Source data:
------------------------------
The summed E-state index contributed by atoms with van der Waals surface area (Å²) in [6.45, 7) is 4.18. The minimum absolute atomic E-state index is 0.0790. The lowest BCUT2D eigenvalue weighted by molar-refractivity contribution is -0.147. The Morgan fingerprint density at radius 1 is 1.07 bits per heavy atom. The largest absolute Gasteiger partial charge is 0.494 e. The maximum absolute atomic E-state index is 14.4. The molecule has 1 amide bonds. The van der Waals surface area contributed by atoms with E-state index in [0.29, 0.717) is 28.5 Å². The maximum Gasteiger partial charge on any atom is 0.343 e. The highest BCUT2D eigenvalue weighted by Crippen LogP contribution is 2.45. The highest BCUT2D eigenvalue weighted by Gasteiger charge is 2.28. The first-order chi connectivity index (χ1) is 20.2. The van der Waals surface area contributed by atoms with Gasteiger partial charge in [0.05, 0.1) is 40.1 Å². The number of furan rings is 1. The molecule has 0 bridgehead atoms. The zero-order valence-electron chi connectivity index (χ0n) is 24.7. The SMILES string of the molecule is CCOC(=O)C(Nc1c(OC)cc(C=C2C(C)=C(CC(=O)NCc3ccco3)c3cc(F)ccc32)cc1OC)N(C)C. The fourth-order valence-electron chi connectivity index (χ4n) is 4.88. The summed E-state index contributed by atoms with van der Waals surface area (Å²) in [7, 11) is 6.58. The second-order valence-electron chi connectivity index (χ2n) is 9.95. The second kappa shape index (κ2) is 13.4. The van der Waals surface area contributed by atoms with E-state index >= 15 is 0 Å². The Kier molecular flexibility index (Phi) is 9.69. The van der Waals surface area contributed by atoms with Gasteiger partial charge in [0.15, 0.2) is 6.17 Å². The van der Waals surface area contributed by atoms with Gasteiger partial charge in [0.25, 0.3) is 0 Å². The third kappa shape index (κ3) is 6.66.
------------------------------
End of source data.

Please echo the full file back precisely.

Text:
The summed E-state index contributed by atoms with van der Waals surface area (Å²) in [6.45, 7) is 4.18. The minimum absolute atomic E-state index is 0.0790. The lowest BCUT2D eigenvalue weighted by molar-refractivity contribution is -0.147. The Morgan fingerprint density at radius 1 is 1.07 bits per heavy atom. The largest absolute Gasteiger partial charge is 0.494 e. The maximum absolute atomic E-state index is 14.4. The molecule has 1 amide bonds. The van der Waals surface area contributed by atoms with E-state index in [0.29, 0.717) is 28.5 Å². The maximum Gasteiger partial charge on any atom is 0.343 e. The highest BCUT2D eigenvalue weighted by Crippen LogP contribution is 2.45. The highest BCUT2D eigenvalue weighted by Gasteiger charge is 2.28. The first-order chi connectivity index (χ1) is 20.2. The van der Waals surface area contributed by atoms with Gasteiger partial charge in [0.05, 0.1) is 40.1 Å². The number of furan rings is 1. The molecule has 0 bridgehead atoms. The zero-order valence-electron chi connectivity index (χ0n) is 24.7. The SMILES string of the molecule is CCOC(=O)C(Nc1c(OC)cc(C=C2C(C)=C(CC(=O)NCc3ccco3)c3cc(F)ccc32)cc1OC)N(C)C. The fourth-order valence-electron chi connectivity index (χ4n) is 4.88. The summed E-state index contributed by atoms with van der Waals surface area (Å²) in [7, 11) is 6.58. The second-order valence-electron chi connectivity index (χ2n) is 9.95. The second kappa shape index (κ2) is 13.4. The van der Waals surface area contributed by atoms with E-state index >= 15 is 0 Å². The Kier molecular flexibility index (Phi) is 9.69. The van der Waals surface area contributed by atoms with Gasteiger partial charge in [0.15, 0.2) is 6.17 Å². The van der Waals surface area contributed by atoms with Gasteiger partial charge in [0.25, 0.3) is 0 Å². The third kappa shape index (κ3) is 6.66.